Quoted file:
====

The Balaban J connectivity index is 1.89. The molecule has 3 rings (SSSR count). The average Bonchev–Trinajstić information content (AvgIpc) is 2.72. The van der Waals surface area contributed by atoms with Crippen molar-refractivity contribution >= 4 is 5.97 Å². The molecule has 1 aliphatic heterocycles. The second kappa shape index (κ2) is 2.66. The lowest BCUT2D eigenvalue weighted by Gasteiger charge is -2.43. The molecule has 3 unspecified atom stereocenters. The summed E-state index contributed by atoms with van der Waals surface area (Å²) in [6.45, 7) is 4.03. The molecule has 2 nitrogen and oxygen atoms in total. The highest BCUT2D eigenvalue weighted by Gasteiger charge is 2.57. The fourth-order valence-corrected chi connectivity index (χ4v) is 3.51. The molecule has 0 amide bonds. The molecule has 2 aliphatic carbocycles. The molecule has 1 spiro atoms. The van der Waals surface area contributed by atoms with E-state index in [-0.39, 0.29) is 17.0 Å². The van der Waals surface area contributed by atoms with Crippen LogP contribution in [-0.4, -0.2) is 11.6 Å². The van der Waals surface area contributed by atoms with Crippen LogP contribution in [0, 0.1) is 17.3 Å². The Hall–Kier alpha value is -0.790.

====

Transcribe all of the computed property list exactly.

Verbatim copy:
The Balaban J connectivity index is 1.89. The molecule has 3 rings (SSSR count). The average Bonchev–Trinajstić information content (AvgIpc) is 2.72. The van der Waals surface area contributed by atoms with Crippen molar-refractivity contribution >= 4 is 5.97 Å². The molecule has 1 aliphatic heterocycles. The second kappa shape index (κ2) is 2.66. The lowest BCUT2D eigenvalue weighted by Gasteiger charge is -2.43. The molecule has 3 unspecified atom stereocenters. The summed E-state index contributed by atoms with van der Waals surface area (Å²) in [6.45, 7) is 4.03. The molecule has 2 nitrogen and oxygen atoms in total. The highest BCUT2D eigenvalue weighted by Gasteiger charge is 2.57. The fourth-order valence-corrected chi connectivity index (χ4v) is 3.51. The molecule has 0 amide bonds. The molecule has 2 aliphatic carbocycles. The molecule has 1 spiro atoms. The van der Waals surface area contributed by atoms with E-state index in [-0.39, 0.29) is 17.0 Å². The van der Waals surface area contributed by atoms with Crippen LogP contribution in [-0.4, -0.2) is 11.6 Å². The van der Waals surface area contributed by atoms with Crippen LogP contribution in [0, 0.1) is 17.3 Å². The Hall–Kier alpha value is -0.790.